A team of chemistry researchers from the University of Sydney Nano Institute has developed nanostructured surface coatings that have anti-fouling properties without using any toxic components.
The researchers estimate that the increased drag on ship hulls due to biofouling costs the shipping industry in Australia alone $A320m ($254m) a year and billions worldwide.
The team have developed coatings that use nanowrinkled surfaces inspired by carnivorous plants which they claim delays degradation by marine fouling.
Leader of the research team, associate professor Chiara Neto, said: “We are keen to understand how these surfaces work and also push the boundaries of their application, especially for energy efficiency. Slippery coatings are expected to be drag-reducing, which means that objects, such as ships, could move through water with much less energy required.”
The new materials were tested tied to shark netting in Sydney’s Watson Bay, showing that the nanomaterials were efficient at resisting biofouling in a marine environment.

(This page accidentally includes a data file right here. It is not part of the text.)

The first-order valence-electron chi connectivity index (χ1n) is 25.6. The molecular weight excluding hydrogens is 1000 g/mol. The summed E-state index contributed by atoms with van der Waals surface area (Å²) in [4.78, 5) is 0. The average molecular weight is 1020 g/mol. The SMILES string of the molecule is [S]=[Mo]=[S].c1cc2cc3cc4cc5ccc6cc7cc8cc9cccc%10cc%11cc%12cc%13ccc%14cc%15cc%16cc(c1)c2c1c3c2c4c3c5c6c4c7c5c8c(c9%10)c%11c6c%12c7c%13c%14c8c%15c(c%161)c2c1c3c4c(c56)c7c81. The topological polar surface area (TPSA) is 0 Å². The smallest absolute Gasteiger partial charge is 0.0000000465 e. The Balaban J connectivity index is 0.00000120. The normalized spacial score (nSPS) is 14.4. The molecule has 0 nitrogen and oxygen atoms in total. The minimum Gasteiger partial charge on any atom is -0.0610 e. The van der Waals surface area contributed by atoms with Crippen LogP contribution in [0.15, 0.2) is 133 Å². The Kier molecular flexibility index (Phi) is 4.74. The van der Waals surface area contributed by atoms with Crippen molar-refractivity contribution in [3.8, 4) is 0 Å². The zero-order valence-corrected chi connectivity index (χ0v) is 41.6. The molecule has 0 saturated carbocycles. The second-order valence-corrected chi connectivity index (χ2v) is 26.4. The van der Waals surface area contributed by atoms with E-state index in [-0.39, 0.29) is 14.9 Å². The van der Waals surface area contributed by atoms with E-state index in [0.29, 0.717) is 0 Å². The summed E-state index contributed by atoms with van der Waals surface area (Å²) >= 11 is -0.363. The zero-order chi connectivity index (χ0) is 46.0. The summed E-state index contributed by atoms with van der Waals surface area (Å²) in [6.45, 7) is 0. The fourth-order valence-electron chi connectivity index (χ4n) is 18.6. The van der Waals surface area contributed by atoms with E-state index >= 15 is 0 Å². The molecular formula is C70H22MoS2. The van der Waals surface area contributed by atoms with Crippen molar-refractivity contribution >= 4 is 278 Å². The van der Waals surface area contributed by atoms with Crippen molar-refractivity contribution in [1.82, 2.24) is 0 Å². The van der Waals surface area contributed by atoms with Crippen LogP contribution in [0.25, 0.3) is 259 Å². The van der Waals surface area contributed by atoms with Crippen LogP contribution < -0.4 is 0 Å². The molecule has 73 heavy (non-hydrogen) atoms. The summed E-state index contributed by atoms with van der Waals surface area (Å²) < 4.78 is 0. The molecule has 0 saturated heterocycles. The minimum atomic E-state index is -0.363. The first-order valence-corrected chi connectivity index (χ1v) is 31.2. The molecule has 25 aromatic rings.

The research has been published in ACS Applied Materials & Interfaces.
The new coating uses nanowrinkles inspired by the carnivorous Nepenthes pitcher plant. The plant traps a layer of water on the tiny structures around the rim of its opening. This creates a slippery layer causing insects to aquaplane on the surface, before they slip into the pitcher where they are digested.
Nanostructures utilise materials engineered at the scale of billionths of a metre – 100,000 times smaller than the width of a human hair. Associate Professor Neto’s group at Sydney Nano is developing nanoscale materials for future development in industry.
Biofouling can occur on any surface that is wet for a long period of time, for example aquaculture nets, marine sensors and cameras, and ship hulls. The slippery surface developed by the Neto group stops the initial adhesion of bacteria, inhibiting the formation of a biofilm from which larger marine fouling organisms can grow.